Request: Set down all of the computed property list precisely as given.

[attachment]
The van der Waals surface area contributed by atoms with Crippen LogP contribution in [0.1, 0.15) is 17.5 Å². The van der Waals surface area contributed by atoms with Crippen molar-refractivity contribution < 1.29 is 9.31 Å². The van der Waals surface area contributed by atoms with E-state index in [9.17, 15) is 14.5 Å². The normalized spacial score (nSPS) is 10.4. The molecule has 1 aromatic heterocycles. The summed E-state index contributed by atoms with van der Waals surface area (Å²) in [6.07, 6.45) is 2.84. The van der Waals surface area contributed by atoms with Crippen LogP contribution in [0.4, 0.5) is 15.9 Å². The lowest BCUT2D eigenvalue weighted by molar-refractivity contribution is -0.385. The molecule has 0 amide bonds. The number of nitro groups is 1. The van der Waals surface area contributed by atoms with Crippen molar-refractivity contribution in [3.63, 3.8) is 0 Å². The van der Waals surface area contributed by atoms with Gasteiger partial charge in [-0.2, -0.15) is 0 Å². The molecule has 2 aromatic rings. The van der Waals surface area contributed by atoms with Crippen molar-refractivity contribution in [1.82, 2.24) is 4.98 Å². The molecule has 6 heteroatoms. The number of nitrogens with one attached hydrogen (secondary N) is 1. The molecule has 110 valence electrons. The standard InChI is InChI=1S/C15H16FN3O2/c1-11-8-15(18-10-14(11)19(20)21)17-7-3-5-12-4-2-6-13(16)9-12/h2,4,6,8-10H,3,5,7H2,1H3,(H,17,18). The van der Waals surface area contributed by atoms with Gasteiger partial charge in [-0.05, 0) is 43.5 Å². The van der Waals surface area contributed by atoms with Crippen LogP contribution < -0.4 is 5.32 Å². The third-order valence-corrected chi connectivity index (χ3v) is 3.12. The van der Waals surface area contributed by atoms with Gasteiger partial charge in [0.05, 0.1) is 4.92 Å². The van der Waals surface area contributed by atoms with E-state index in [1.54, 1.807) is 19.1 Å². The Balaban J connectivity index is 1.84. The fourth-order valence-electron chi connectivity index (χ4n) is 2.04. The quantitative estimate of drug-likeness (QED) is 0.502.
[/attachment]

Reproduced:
The van der Waals surface area contributed by atoms with Crippen LogP contribution in [0.1, 0.15) is 17.5 Å². The van der Waals surface area contributed by atoms with Crippen molar-refractivity contribution < 1.29 is 9.31 Å². The van der Waals surface area contributed by atoms with E-state index in [9.17, 15) is 14.5 Å². The normalized spacial score (nSPS) is 10.4. The molecule has 1 aromatic heterocycles. The summed E-state index contributed by atoms with van der Waals surface area (Å²) in [6.07, 6.45) is 2.84. The van der Waals surface area contributed by atoms with Crippen LogP contribution in [0.4, 0.5) is 15.9 Å². The lowest BCUT2D eigenvalue weighted by molar-refractivity contribution is -0.385. The molecule has 0 amide bonds. The number of nitro groups is 1. The van der Waals surface area contributed by atoms with Crippen molar-refractivity contribution in [3.63, 3.8) is 0 Å². The van der Waals surface area contributed by atoms with Gasteiger partial charge in [-0.2, -0.15) is 0 Å². The molecule has 2 aromatic rings. The van der Waals surface area contributed by atoms with Crippen molar-refractivity contribution in [1.82, 2.24) is 4.98 Å². The molecule has 6 heteroatoms. The number of nitrogens with one attached hydrogen (secondary N) is 1. The molecule has 110 valence electrons. The standard InChI is InChI=1S/C15H16FN3O2/c1-11-8-15(18-10-14(11)19(20)21)17-7-3-5-12-4-2-6-13(16)9-12/h2,4,6,8-10H,3,5,7H2,1H3,(H,17,18). The van der Waals surface area contributed by atoms with Gasteiger partial charge in [-0.05, 0) is 43.5 Å². The van der Waals surface area contributed by atoms with Crippen LogP contribution < -0.4 is 5.32 Å². The third-order valence-corrected chi connectivity index (χ3v) is 3.12. The van der Waals surface area contributed by atoms with Gasteiger partial charge in [0.05, 0.1) is 4.92 Å². The van der Waals surface area contributed by atoms with E-state index in [1.54, 1.807) is 19.1 Å². The Balaban J connectivity index is 1.84. The fourth-order valence-electron chi connectivity index (χ4n) is 2.04. The quantitative estimate of drug-likeness (QED) is 0.502.